Jobs and immigration cost Moderates election

The Local Sweden
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Jobs and immigration cost Moderates election
Former Swedish Prime Minister Fredrik Reinfeldt exits the stage after the 2014 election loss. Photo: TT

Sweden's Moderate Party slumped at the polls on election day as it lost the jobs, welfare and immigration debate, according to the party's post election analysis.


Since being ousted from office in September the Moderate party has conducted an internal review to find out where it got it wrong. The party lost seven percent of its vote compared to the 2010 election. 

Key to their defeat claim party members Hans Wallmark and Per Nilsson was their failure to connect with voters on jobs, welfare and immigration.

They stated in an article in Sweden's Dagens Nyheter that the Moderates didn't develop their jobs policies while in office, while the Social Democrats set the tone when it came to welfare.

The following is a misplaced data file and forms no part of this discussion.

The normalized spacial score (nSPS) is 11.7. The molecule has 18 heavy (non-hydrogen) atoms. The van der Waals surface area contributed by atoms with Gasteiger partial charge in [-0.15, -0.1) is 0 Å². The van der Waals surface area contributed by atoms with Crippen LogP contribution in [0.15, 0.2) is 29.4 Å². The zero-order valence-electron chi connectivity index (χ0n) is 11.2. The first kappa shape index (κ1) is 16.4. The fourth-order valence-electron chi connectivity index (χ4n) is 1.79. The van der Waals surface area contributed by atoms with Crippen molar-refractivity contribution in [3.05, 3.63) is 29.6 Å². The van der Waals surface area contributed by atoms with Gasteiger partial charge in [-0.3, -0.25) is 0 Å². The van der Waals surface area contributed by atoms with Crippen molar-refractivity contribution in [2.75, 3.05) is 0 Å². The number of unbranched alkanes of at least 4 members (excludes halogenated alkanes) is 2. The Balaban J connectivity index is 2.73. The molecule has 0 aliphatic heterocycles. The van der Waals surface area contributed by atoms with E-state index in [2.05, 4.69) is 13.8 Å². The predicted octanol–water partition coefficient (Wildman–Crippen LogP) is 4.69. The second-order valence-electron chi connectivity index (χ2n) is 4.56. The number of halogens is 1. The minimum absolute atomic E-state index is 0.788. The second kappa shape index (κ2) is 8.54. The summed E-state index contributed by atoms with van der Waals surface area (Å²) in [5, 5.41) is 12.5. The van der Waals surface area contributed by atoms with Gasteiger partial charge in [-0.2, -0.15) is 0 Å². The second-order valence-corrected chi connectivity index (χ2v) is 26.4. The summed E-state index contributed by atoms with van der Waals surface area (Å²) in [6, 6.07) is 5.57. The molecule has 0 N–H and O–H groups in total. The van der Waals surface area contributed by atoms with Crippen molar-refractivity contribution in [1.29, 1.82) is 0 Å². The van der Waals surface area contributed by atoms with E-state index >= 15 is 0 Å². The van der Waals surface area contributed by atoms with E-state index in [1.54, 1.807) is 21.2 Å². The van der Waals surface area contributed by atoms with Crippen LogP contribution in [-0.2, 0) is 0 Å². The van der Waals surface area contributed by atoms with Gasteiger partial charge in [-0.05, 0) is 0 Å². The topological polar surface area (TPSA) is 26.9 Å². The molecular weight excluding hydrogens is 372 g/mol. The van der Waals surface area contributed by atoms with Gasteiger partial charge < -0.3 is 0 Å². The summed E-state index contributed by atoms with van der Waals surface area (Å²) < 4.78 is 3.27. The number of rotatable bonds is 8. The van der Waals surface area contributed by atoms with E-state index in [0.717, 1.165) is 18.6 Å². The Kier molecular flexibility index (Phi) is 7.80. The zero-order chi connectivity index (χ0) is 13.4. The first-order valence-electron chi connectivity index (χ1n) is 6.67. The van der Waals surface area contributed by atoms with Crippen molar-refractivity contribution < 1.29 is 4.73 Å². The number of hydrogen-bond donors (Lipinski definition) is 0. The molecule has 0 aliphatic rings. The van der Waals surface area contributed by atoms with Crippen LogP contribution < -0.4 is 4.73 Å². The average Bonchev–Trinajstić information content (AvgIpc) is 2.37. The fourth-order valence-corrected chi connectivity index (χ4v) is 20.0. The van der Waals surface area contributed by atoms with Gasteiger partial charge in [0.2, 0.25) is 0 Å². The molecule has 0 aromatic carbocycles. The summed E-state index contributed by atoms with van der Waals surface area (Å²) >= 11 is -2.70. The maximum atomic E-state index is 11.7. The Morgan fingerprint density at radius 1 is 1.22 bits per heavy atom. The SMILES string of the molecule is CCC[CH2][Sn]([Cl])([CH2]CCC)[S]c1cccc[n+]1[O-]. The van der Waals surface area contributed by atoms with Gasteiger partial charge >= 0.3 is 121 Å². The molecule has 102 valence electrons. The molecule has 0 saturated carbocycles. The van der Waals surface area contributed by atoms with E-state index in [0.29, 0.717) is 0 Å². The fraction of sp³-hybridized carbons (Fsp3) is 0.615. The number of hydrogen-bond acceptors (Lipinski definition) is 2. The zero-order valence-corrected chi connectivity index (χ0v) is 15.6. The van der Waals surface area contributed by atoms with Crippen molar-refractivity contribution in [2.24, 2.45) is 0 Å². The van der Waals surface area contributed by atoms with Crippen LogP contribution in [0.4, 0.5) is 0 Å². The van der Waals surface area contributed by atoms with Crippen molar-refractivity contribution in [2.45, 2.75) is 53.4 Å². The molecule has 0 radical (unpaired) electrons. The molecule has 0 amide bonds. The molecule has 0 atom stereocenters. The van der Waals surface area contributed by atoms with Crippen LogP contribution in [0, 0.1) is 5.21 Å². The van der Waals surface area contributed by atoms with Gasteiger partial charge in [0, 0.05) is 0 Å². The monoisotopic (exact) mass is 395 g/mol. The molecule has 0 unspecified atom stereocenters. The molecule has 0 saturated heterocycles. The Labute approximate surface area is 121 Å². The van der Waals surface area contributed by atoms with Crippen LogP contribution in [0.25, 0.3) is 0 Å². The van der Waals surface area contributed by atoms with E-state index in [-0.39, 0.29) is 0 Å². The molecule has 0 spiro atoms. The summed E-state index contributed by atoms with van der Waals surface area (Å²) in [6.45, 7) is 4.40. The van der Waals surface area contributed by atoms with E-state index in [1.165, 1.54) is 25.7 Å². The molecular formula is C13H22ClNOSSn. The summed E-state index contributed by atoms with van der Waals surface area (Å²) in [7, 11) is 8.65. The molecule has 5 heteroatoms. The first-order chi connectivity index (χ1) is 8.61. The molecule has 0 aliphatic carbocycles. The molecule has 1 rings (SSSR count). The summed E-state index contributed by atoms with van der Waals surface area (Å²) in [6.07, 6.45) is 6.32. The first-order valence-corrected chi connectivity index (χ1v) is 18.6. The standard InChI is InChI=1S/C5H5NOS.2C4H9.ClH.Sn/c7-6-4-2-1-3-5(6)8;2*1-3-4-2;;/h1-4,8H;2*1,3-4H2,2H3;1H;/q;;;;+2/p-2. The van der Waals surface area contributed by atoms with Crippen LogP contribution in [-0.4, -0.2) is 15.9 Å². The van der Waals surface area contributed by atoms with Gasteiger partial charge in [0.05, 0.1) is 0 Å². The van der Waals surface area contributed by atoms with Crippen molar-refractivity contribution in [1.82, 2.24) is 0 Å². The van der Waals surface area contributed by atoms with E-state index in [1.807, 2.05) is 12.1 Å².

Meanwhile the Sweden Democrats bossed the agenda when it came to immigration meaning that many who normally voted for the Moderates switched over to the nationalist party instead.

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"There has always been a group of Swedes who want to limit immigration. They have not had a party until the Sweden Democrats came along," said Per Nilsson, communication and analysis manager of the post election probe for the Moderates, in the article.

He added; "A lot of these voters vote for them simply because they want to limit immigration. There is nothing we can do about that. We stand for openness."

Wallmark and Nilsson concluded that by the time the 2018 election rolls around the party must become better at handling the welfare and immigration questions.

One issue where the Moderates still found favour with voters was in their handling of the economy, which was deemed to be the party's strongest asset.

"The post election analysis shows we must develop within a range of policy areas. It is about maintaining confidence in the economy issue, regaining confidence in the jobs area and strengthening confidence in the integration and welfare sector," stated Wallmark and Nilsson in the article.  

TT/The Local/pr


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